11.6.15 - 12.12.15

Josh Thorud, Abbey Lee Sarver, Amanda Baldwin, Zac Monday, Cauleen Smith, Christopher Kardambikis, Matthew Warren, Jon-Phillip Sheridan, and Tyler McPhee. 

Curated by Claire Zitzow and Dana Ollestad. 

In July of 2015, the NASA satellite New Horizons imaged Pluto in an unprecedentedly close flyby. Mankind’s knowledge of what the Pluto system is will expand exponentially and yield exciting discoveries over the next days, months, and years. The fastest spacecraft ever launched, New Horizons has traveled more than nine years and three billion miles to reach its primary target. An entity of science fiction is being ushered into the realm of science, the mysterious is being made known, and another frontier is being surveyed. Will this be considered a "landmark" moment in history? What does this matter to us considering our current state of social and environmental affairs? Economic, racial, and personal inequality and injustice run rampant, wars continue to be waged, and this monumental achievement is steamrolled by normalcy.

Sediment Arts’ invitational art exhibition To: Pluto is organized under this theme of historic exploration, expanded understandings, and loss of innocence. The artists in the exhibition work through various mediums and across platforms, with diverse perspectives on environmental, social, and technological issues relevant to society today. Their work speaks to relationships with Pluto or other planetary bodies including our own, to the human longing that comes with distant and detached explorations of intangible objects, as well as the role of speculation and scientific discovery in defining what is within or without our physical world and imagination.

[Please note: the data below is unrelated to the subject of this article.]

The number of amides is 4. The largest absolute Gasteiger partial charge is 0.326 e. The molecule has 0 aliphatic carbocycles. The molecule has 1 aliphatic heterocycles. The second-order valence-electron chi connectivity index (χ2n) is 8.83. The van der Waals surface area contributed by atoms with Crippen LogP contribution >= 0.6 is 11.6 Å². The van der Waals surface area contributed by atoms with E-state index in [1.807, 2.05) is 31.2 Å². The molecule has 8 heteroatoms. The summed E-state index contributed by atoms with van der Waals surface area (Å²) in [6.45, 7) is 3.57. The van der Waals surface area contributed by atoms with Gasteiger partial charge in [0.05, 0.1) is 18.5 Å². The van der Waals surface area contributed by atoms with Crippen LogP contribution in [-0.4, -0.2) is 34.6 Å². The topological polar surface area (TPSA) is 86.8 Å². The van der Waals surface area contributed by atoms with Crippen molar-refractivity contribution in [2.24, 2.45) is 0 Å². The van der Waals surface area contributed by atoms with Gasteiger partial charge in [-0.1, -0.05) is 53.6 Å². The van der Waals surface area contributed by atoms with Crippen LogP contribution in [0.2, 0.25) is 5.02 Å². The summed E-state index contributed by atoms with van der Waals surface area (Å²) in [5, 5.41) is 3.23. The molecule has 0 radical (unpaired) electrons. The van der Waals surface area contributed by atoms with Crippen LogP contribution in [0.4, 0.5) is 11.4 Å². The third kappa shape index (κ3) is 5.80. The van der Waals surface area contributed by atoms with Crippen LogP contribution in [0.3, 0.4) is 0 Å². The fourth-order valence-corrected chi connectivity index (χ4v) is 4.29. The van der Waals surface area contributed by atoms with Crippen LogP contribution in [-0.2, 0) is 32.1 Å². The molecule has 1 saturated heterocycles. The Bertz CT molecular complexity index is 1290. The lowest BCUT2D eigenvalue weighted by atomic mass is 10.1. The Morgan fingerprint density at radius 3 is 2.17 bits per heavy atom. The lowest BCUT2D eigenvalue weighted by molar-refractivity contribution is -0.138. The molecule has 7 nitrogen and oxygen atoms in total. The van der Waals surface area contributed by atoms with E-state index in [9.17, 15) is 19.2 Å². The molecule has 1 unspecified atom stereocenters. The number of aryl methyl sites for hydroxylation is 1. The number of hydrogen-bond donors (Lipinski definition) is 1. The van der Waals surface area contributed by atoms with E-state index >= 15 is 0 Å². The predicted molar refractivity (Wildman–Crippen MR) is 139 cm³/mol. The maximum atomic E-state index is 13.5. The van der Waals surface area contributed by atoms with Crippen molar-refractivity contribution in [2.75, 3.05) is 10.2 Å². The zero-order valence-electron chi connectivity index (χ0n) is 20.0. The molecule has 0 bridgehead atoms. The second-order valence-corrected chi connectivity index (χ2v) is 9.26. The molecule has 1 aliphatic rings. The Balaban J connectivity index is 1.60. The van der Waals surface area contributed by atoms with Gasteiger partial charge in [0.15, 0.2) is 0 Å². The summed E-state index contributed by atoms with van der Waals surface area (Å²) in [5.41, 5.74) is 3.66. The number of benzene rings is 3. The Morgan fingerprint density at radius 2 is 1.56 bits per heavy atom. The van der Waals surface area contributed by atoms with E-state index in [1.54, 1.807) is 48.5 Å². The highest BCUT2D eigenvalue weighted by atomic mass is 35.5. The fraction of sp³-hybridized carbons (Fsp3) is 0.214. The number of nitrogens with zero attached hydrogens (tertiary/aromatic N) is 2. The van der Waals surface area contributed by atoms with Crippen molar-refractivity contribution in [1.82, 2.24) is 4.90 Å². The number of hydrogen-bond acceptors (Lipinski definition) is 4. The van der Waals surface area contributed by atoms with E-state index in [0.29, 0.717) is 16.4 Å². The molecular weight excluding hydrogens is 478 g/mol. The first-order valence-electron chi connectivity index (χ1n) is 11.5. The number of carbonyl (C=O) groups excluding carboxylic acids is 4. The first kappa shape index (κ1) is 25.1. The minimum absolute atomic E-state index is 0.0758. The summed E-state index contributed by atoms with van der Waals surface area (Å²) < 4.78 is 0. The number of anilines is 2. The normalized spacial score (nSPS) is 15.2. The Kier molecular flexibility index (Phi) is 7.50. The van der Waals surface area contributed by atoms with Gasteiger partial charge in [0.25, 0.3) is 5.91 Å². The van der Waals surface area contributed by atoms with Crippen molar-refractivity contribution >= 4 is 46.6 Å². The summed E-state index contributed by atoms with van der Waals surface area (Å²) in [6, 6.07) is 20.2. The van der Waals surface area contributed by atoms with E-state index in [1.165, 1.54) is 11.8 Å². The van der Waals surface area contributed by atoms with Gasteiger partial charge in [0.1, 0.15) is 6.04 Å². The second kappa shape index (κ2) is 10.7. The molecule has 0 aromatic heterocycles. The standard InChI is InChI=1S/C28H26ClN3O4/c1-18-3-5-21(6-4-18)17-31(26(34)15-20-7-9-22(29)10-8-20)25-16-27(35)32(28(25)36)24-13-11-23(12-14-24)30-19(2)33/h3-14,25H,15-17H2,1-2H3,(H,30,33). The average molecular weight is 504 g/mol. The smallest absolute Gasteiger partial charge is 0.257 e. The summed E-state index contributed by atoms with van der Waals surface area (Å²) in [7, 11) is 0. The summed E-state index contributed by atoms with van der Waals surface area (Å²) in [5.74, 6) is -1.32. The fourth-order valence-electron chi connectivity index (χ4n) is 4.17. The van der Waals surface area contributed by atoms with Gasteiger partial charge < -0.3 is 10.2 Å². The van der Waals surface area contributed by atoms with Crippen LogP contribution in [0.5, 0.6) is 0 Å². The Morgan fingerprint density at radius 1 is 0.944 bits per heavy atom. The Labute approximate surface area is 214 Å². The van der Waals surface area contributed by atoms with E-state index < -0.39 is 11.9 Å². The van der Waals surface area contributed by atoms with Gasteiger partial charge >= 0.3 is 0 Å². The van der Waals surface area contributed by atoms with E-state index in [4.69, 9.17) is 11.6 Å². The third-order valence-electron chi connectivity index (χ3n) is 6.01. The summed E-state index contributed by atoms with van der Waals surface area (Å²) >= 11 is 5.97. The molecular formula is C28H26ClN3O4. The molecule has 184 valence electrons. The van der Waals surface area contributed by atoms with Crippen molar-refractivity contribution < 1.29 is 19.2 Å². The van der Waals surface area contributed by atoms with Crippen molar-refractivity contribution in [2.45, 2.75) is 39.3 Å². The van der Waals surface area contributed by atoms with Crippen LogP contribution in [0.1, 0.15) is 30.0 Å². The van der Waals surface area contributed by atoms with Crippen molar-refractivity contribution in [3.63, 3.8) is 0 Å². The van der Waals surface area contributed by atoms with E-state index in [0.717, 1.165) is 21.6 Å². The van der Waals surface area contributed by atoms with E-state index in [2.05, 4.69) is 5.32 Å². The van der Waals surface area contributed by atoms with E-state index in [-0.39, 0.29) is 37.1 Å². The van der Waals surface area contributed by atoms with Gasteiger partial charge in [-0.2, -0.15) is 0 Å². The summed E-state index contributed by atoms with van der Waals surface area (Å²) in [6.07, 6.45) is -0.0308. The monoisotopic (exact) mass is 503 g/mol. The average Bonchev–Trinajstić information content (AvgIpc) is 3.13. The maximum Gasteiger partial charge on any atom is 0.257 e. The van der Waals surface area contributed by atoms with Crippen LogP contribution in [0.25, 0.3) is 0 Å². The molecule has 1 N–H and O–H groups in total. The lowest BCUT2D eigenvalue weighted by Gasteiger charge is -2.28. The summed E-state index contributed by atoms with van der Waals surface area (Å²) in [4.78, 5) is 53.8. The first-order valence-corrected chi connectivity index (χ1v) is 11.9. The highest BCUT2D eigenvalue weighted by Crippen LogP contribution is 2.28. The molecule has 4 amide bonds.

Lisa Messeri and Thomas Stanley

Sediment is excited to continue the To: Pluto exhibition by hosting Lisa Messeri, Ph.D. and Thomas Stanly, Ph.D. who will each give a lecture that looks at the intersection of science, fiction, and culture. Thomas Stanley will perform an experimental noise set after the lectures.

Lectures begin at 7:00pm
Performance at 8:30pm

Lisa Messeri, Ph.D. is an anthropologist and historian of science and technology. Her research examines the role of place in scientific practice. She is an Assistant Professor of Science, Technology, and Society at the University of Virginia.

Thomas Stanley, PhD is an Ethonomusicologist, Cultural Theorist, and Sun Ra historian. He is an Assistant Professor of African and African American studies at George Mason University.



In conjunction with the To: Pluto exhibition, Sediment issued a call for sound works and music that respond to the subject of the exhibition and the themes surrounding it. To address the time duration of the New Horizons’ flight from Earth to Pluto of 9 years, 5 months and 25 days, all submissions are 9 minutes, 5 seconds, and 25 milliseconds long (or very close).

Submissions curated by Gary Stevens, Dana Ollestad, and Claire Zitzow. Six pieces will be selected for an official low-run cassette release by Sediment.

The tape will be released on the December 4th closing event. The online compilation is available for $9 HERE.